Department of African American Studies celebrates 50 years


Photo courtesy of Anthony B. Sullers Jr.

An interdisciplinary faculty forum was hosted by the Department of African American Studies, or AFRO, on Oct. 30 in the Levis Faculty Center. The department celebrated its 50th anniversary by hosting a series of events in October.

By Eunice Alpasan, Senior Reporter

The Department of African American Studies hosted a series of events throughout October to celebrate its 50th anniversary and to commemorate the 400th anniversary of what many historians recognize as the beginning of the American slave trade when more than 20 African slaves arrived in Virginia.

The theme of the commemoration events was “1619, Before and Beyond: Then, Now, Next?”

“It’s not just about that year,” said department head Ronald Bailey. “It’s a pivotal year in African and African American history and world history. We wanted people to think about what happened before this, what happened during that year and what the consequences of 1619 were.”

The commemorative events the department hosted or sponsored included a lecture from alumna and activist Doris Derby about life at the University in the 1970s, the production of August Wilson’s play “Gem of the Ocean” and various panel discussions featuring other distinguished speakers.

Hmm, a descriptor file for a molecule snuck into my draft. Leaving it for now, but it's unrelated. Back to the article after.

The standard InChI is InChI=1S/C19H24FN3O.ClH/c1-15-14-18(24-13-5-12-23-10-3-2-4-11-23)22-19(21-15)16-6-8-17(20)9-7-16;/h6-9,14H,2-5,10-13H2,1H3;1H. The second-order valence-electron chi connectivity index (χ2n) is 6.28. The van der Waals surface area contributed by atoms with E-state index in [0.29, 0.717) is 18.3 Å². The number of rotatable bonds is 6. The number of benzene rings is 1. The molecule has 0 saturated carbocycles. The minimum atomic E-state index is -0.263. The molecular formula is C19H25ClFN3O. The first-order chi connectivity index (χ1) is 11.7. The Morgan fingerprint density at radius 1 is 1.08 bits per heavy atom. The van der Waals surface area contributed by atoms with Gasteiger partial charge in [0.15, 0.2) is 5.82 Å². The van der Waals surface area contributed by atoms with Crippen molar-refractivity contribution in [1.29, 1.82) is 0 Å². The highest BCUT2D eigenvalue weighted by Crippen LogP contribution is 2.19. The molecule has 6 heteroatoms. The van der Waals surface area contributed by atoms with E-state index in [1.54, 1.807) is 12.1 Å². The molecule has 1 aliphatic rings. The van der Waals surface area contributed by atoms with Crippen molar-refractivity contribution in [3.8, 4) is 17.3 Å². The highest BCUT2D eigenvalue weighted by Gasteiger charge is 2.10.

A panel on Oct. 24 titled “Why 1619 Matters” was moderated by Erik McDuffie, professor in LAS. McDuffie said one of the topics raised during the panel was while 1619 was an important year, black history did not start in slavery nor in 1619. 

“We’re still very much dealing with the legacy of slavery and racial terror in this country given the rise of racism on campus,” McDuffie said. “The history of slavery continues to shape the world in which we live, and the struggle for human freedom has not been completed.”

Cierra McCullough, sophomore in LAS, went to a graduate panel on Oct. 25. because she said the information would be useful in pursuing her goal to attend law school. The panel featured people of color, and they spoke about their experiences being a minority in graduate school.

“My overall takeaway was that graduate or law school is hard for everybody and that your race isn’t really a detriment to how bad or good you’ll do,” McCullough said. “It’s just one of those things you have to deal with for the rest of your life even without school.”

The last commemoration event on Oct. 30 was an interdisciplinary faculty forum of which Bailey was one of the speakers. The ideas presented regarded the economic activity spurred by slave labor, the late novelist Toni Morrison and comparisons between the famous Mayflower ship and the White Lion ship, which carried those first 20 African slaves in 1619.

As the department celebrates its 50th anniversary this year, Bailey said it is also going through a departmental review, which each department undergoes every seven years. 

“A lot of our discussion is to talk about what’s happened in the past and what’s going on now, but also talk about what we want to contribute in the next five years, in the next 10 years,” he said. “Hopefully, students will take advantage of our courses and the courses in the other ethnic studies programs so they can more fully understand some of the issues that not only happened in the past but still have an impact on contemporary life in the United States.”

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